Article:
Data Visualisation – Art for Work’s Sake

It’s Friday – and I’ve just got time to share a simple idea before I head off to London for a busy and exciting day.

One of my clients recently gathered some data on the service they provide and I wanted to share it with a group during a workshop. I was keen to convey a sense of feeling along with the results, which themselves are very encouraging. In graph form, the data looks like this:

Customer Service Survey Graph

Spot on for accuracy, yet somehow this graph looks quite sterile. How might you convey something more emotional? As I was pondering how to share the data – someone in the room was talking about a method of modelling data which needed to be accurate, and a method of visualising data, which allowed more room for interpretation. I looked again at the numbers on the sheet of paper and saw something positive and energetic about it. I tried to visualise those feelings and here is what emerged from the end of my pen.

Customer Service Feedback Data Wave

The two images aren’t that dissimilar, and I drew the wave based on the numbers in the survey first, the graph then followed as I was curious to see how they compared. I think they both have their uses. The graph is accurate, and to me, the wave lends itself to a story of positive energy and surfing the wave. We could also talk about sustaining the energy of the current wave, and catching another one when the time is right. There’s also a conversation to be had about falling off the board and getting back on again.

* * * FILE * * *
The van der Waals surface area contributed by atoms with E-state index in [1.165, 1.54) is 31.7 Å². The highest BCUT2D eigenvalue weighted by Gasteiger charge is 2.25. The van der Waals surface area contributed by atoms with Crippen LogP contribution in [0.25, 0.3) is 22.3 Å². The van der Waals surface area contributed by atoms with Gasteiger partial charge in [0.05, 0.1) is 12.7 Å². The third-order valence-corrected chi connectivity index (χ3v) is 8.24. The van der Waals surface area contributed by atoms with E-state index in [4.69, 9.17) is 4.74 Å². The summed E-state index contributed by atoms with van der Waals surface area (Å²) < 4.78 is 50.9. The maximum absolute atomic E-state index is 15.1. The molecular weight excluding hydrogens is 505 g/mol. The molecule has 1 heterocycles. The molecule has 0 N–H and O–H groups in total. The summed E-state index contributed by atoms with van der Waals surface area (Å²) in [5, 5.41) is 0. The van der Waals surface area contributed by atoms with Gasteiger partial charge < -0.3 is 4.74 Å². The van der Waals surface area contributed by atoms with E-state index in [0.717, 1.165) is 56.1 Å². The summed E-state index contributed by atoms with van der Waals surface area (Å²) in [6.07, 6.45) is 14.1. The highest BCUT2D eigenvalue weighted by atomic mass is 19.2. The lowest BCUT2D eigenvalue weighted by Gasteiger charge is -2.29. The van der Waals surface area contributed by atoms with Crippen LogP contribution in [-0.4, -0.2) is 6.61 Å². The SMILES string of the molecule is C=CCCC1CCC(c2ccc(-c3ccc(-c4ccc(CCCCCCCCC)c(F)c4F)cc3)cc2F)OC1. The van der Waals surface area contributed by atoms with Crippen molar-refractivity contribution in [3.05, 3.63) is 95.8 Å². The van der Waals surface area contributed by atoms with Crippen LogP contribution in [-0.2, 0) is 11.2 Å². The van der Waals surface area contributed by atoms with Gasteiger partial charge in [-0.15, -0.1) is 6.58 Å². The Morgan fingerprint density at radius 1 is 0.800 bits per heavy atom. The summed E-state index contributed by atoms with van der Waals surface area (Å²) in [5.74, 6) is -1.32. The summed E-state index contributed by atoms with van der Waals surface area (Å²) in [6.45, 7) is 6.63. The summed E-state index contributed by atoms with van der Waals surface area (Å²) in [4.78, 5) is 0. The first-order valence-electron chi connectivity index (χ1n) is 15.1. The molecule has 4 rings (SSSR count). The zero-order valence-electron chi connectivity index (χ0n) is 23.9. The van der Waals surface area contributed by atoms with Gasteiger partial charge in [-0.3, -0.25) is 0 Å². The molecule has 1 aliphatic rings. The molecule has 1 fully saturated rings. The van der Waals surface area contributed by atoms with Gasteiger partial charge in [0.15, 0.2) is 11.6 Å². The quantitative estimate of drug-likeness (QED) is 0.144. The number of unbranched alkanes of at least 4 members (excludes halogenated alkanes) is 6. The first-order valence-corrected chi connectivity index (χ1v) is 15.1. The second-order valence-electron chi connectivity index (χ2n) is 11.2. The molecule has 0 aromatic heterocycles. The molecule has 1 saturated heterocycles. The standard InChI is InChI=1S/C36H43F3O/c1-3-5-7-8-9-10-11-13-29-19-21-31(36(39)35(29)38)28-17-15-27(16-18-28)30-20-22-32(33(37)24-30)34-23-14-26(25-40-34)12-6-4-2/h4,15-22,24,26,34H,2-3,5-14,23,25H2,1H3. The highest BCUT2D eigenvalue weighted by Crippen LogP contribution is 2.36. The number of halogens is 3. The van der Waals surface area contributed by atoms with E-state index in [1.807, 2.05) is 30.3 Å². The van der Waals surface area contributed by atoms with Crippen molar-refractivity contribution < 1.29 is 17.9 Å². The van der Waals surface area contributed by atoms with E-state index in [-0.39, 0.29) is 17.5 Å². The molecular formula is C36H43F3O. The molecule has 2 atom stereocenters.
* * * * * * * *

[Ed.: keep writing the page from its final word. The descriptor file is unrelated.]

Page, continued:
What do you think? Good idea, crazy idea? It feels worth exploring to me – the shape of your data might not always lend itself to being interpreted artistically, and the drawing took all of a minute to make once the idea formed. That’s a pretty low risk investment to make when it comes to exploring new ways to think about work, isn’t it?

Have a lovely weekend.

Whose Talent Is It Anyway?

  • Talent: Natural aptitude
  • A qualification: A pass of an examination or an official completion of a course, especially one conferring status as a recognised practitioner of a profession or activity.
  • Skill: The ability to do something well.
  • Attitude: A way of thinking and feeling about something.

Employers say that talent, skills and attitude matter, yet the recruitment process is heavily biased towards qualifications. Does a degree in maths, science, history or English provide you with the communication, negotiation and interpersonal skills required to usefully make your way through today’s and tomorrow’s workplace? Not necessarily. Solving the puzzle of youth unemployment is a big challenge, in part because people leave formal education without the vital skills the workplace is looking for.